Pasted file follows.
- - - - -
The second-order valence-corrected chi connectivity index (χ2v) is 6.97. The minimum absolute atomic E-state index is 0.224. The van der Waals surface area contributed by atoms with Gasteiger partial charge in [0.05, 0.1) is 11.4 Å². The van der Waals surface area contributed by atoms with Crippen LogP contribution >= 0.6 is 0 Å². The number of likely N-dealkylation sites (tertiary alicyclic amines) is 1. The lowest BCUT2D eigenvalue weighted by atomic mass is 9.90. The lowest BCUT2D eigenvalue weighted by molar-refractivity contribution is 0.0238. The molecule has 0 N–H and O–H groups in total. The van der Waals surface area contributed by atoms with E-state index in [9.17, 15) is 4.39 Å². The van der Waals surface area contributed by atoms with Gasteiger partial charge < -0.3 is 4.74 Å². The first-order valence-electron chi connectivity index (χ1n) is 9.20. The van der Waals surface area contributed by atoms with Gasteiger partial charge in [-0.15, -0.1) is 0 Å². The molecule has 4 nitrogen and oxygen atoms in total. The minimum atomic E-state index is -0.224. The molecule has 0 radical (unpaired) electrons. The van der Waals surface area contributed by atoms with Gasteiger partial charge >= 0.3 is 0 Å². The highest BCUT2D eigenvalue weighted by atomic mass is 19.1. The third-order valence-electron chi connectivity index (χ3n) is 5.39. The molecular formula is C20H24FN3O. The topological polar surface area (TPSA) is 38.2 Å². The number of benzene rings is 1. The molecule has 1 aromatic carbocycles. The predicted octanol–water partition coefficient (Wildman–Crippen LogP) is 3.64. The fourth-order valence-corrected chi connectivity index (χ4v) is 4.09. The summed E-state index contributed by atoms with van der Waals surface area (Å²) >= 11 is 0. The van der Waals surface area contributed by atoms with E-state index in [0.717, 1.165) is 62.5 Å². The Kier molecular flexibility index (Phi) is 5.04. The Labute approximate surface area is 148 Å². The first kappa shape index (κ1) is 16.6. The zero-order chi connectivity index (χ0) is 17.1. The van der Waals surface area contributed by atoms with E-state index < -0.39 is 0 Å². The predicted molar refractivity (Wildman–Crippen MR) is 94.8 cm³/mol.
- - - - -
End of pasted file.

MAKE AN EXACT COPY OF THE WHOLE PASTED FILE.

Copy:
The second-order valence-corrected chi connectivity index (χ2v) is 6.97. The minimum absolute atomic E-state index is 0.224. The van der Waals surface area contributed by atoms with Gasteiger partial charge in [0.05, 0.1) is 11.4 Å². The van der Waals surface area contributed by atoms with Crippen LogP contribution >= 0.6 is 0 Å². The number of likely N-dealkylation sites (tertiary alicyclic amines) is 1. The lowest BCUT2D eigenvalue weighted by atomic mass is 9.90. The lowest BCUT2D eigenvalue weighted by molar-refractivity contribution is 0.0238. The molecule has 0 N–H and O–H groups in total. The van der Waals surface area contributed by atoms with E-state index in [9.17, 15) is 4.39 Å². The van der Waals surface area contributed by atoms with Gasteiger partial charge < -0.3 is 4.74 Å². The first-order valence-electron chi connectivity index (χ1n) is 9.20. The van der Waals surface area contributed by atoms with Gasteiger partial charge in [-0.15, -0.1) is 0 Å². The molecule has 4 nitrogen and oxygen atoms in total. The minimum atomic E-state index is -0.224. The molecule has 0 radical (unpaired) electrons. The van der Waals surface area contributed by atoms with Gasteiger partial charge >= 0.3 is 0 Å². The highest BCUT2D eigenvalue weighted by atomic mass is 19.1. The third-order valence-electron chi connectivity index (χ3n) is 5.39. The molecular formula is C20H24FN3O. The topological polar surface area (TPSA) is 38.2 Å². The number of benzene rings is 1. The molecule has 1 aromatic carbocycles. The predicted octanol–water partition coefficient (Wildman–Crippen LogP) is 3.64. The fourth-order valence-corrected chi connectivity index (χ4v) is 4.09. The summed E-state index contributed by atoms with van der Waals surface area (Å²) >= 11 is 0. The van der Waals surface area contributed by atoms with E-state index in [0.717, 1.165) is 62.5 Å². The Kier molecular flexibility index (Phi) is 5.04. The Labute approximate surface area is 148 Å². The first kappa shape index (κ1) is 16.6. The zero-order chi connectivity index (χ0) is 17.1. The van der Waals surface area contributed by atoms with E-state index < -0.39 is 0 Å². The predicted molar refractivity (Wildman–Crippen MR) is 94.8 cm³/mol.